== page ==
* The Arkansas Supreme Court today affirmed the capital murder conviction of Aaron Lewis in the 2014 slaying of realtor Beverly Carter. He’d challenged the circuit court’s denial of his motion to suppress some evidence, including recordings found on Lewis’ cell phone.

Investigators had traced a call on Carter’s phone to a phone belonging to Lewis’ wife. That led to a surveillance of Lewis, who was injured in a vehicle wreck. At that time, he gave as his phone number a number one digit away from the number of his wife’s phone, from which Carter had received text messages. He subsequently gave an accurate number and deputies seized Lewis’ phone. It contained a recording of Carter’s voice. Lewis raised a number of challenges to legalities of search and use of statements he made, all of which the court rejected.


In other actions today:

* CONTEMPT: The court affirmed a lower court finding that the city of Little Rock was in contempt of court for failing to timely pay a $10,000 penalty for its delays in defending a gender discrimination case.


Circuit Judge Tim Fox had held that the city should pay $10,000 for inexcusable delays in responding to Tiffany Malone’s gender discrimination complaint against the police department. Fox ordered the penalty paid in 10 days, which the city didn’t do. The city was trying to appeal the penalty. Fox found the city in contempt for failure to pay, but said it could be cured by City Attorney Tom Carpenter attending education courses on law office management. The city appealed both the penalty and the contempt finding.

The Supreme Court dismissed the appeal on the penalty as moot because the city ultimately paid it voluntarily. It also said as to the remaining issue that it was indisputable that the city didn’t pay on time. It lost any attempt to justify that by challenging the legality of the penalty order when it voluntarily paid the fine. That precludes a review of the order, the court said.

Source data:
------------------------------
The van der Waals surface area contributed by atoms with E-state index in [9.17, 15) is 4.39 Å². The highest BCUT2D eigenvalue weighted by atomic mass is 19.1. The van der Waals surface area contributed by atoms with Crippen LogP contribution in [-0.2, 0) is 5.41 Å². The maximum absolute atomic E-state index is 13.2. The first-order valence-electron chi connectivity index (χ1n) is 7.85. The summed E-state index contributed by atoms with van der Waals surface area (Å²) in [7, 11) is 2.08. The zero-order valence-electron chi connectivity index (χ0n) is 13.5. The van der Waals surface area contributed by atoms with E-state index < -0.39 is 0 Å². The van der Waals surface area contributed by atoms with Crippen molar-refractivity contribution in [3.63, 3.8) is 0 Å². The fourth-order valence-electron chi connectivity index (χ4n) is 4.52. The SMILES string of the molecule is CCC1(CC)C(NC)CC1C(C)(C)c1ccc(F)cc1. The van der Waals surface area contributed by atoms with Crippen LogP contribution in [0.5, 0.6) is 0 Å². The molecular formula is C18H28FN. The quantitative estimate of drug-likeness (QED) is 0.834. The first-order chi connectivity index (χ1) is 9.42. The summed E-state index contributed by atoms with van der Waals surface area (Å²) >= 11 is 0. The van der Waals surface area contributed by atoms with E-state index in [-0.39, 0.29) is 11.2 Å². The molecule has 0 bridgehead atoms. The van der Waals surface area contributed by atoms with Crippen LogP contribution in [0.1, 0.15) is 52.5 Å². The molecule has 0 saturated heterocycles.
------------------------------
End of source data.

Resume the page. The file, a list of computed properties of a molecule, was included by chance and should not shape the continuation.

* EXECUTION DRUGS: A procedural order notes that the McKesson drug distributor lawsuit against the state continues. This is the suit that attempted to reclaim a drug used in executions on the ground that it was obtained by dishonest state representations. Circuit Judge Wendell Griffen granted a temporary order to prohibit use of the drug in executions. The Supreme Court overruled him and removed him from the case because of his appearance at a death penalty demonstration the same day. It also overruled a similar order from another judge, Alice Gray. The drug was used and the remainder of the drug in the state’s possession is now out of date. But McKesson still wants its unused backs and is continuing with a full appeal of its claim.

* FOI:  The court declined to review a Court of Appeals ruling rejecting a Freedom of Information Act complaint by June Bradshaw over a Fort Smith School Board meeting at which a change of mascot of Southside High School was discussed. The lower court held the meeting was properly announced.